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Sometimes I wonder if that uterine cleft may have been nature’s way of saying, “I don’t think you’re a fit specimen, let’s end it here.”

Without modern medicine, I’d never have made it out alive. I’m forever grateful I did. That’s what I think about every time I read fresh reports on the ways we can now tinker with our genes—the ever-expanding ability of scientists and doctors to save us from suffering and untimely death.

These days, using the tiniest surgical and biological scissors, we can snip away bad genes and insert good ones. We can prevent fatal inherited disorders by altering embyros. Gene therapy has allegedly cured one boy of sickle cell anemia (an inherited blood disease that affects millions worldwide) and more trials are underway. We are tweaking pigs so they can grow human organs for transplant, and genetically engineering mice so they won’t carry Lyme disease. There’s no doubt that there are enormous potential benefits to these gene therapies, once the techniques are honed and proven safe. But we are still in early days, and we need to be aware of the dangers, too.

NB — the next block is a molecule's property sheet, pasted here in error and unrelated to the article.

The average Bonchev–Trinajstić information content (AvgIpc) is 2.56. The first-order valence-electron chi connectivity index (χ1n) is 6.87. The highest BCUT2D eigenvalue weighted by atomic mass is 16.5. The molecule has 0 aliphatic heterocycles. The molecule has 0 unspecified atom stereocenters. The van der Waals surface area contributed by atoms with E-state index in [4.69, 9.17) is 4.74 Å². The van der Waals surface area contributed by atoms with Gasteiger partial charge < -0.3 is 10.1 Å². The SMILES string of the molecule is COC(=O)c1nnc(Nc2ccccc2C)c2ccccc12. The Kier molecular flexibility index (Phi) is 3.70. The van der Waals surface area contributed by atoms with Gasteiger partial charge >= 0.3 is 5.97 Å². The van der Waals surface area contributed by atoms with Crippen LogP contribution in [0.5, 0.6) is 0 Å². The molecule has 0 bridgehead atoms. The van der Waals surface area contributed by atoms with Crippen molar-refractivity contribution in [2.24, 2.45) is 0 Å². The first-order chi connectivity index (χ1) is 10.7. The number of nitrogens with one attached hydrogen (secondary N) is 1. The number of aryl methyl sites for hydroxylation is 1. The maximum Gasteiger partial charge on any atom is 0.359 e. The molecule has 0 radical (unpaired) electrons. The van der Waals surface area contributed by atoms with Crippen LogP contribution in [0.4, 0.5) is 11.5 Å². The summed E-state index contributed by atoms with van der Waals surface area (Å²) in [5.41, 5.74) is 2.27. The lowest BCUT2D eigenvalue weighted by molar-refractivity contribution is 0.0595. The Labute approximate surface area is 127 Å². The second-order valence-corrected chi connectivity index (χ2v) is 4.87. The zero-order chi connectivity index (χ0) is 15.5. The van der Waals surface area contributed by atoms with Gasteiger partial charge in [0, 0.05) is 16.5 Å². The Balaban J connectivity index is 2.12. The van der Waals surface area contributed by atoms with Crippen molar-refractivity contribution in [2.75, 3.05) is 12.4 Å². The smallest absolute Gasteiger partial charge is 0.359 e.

… Read More

Image: By genome.gov/research, Public Domain, https://commons.wikimedia.org/w/index.php?curid=47702540

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